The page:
Two spokespeople from the Biden administration announced that the federal government will keep the Covid-19 public health emergency declaration in place. The potential for a winter case surge and the need for more time to transition out of the emergency were two reasons for this decision. This means that Americans will continue receiving free Covid vaccines, tests and treatments. This is a step back from an August announcement from the administration stating that it planned to let the status expire in January 2023, moving to commercial purchasing and a transfer of the Covid healthcare burden to insurance companies and government health plans.
This was the right call, argue public health law experts Lawrence Gostin and James Hodge. The two contend that Covid-19 is still a major health threat as one of the current top killers of Americans. Additionally, hospitals and healthcare systems are being battered by outbreaks of both RSV and the flu, which in some areas has led to opening up temporary locations to put patients into, as hospitals are running out of beds. Gostin and Hodge also advocate for the government to plan out clear steps for transitioning out of emergency mode. “What is needed is definitive national guidance on gradual de-escalation steps to assure that millions of Americans, already battered by the worst infectious disease threat in U.S. history, do not suffer the loss of their livelihoods, or lives, to the abrupt termination of government authority and support,” they write.
The Best Reason To Keep Up To Date With Boosters: Covid-19 Protection From Infection, Hospitalization And Death All Wane Over Time
Until the development of long-lasting, “universal” coronavirus vaccines, our best strategy for protection against infection, hospitalization and death is staying up to date with our booster shots.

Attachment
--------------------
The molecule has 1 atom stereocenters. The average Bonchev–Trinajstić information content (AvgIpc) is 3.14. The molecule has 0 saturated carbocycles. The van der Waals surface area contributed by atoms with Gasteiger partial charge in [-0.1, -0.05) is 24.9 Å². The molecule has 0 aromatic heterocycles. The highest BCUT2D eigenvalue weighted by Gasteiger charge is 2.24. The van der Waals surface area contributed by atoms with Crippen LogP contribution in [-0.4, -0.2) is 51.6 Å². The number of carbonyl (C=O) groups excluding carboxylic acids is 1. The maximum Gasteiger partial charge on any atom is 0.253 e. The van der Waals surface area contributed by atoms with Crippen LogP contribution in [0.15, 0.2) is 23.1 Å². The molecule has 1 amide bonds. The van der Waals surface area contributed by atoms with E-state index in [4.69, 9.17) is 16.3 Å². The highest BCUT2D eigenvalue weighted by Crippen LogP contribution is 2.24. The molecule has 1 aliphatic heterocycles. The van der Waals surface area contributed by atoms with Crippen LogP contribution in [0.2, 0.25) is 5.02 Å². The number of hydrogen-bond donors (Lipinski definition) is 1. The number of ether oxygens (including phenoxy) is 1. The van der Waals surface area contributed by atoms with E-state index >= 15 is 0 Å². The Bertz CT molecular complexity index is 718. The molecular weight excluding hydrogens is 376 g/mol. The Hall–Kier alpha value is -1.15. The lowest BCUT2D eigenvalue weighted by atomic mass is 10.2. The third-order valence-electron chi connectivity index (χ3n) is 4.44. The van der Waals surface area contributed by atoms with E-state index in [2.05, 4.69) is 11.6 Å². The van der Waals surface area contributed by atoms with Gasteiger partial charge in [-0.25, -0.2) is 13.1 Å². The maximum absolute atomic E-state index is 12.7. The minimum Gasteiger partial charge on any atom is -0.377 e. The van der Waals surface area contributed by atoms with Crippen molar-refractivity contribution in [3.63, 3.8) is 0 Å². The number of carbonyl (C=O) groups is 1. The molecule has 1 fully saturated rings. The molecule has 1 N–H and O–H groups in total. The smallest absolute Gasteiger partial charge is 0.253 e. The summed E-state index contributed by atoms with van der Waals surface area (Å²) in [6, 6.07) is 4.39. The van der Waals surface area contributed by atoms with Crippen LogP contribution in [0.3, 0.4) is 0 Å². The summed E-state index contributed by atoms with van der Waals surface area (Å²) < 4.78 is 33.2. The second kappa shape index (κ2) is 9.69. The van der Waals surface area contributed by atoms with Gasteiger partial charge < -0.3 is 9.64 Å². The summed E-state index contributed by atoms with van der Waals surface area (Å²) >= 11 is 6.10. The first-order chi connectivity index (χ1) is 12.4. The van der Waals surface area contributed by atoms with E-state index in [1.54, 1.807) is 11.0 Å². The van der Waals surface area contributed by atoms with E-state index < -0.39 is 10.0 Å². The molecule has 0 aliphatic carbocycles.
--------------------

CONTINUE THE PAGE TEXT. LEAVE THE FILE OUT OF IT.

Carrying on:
Read more here.
Other Coronavirus News
New research found that those with multiple Covid-19 infections were more susceptible to developing health problems like organ failure, kidney disease, mental health issues and diabetes. It also found that they were twice as likely to die and three times more likely to be hospitalized.
Children are battling the flu, RSV and Covid during the approaching winter season – a phenomenon known as a “tripledemic.” Here’s what you need to know about it.
Some experts believe that Covid precautions like masking and social distancing have left immune systems vulnerable, resulting in something called an “immunity debt” that’s supposedly more damaging in children. However, others refute this claim, noting that evidence doesn’t support it.
Elon Musk’s Twitter Buyout Was A Billion Dollar Windfall For These 13 Hedge Funds
‘The Devil In Nerd’s Clothes’: How Sam Bankman-Fried’s Cult Of Genius Fooled Everyone
No Product. No Partnerships. No Customers: How A Smooth-Talking Crypto Founder Bamboozled Executives And Investors
What Else We are Reading
Do You Really Want to Read What Your Doctor Writes About You? (The Atlantic)
Why do bat viruses keep infecting people? (Nature)
Did faith fall off a cliff during COVID? New study says no. (Religion News)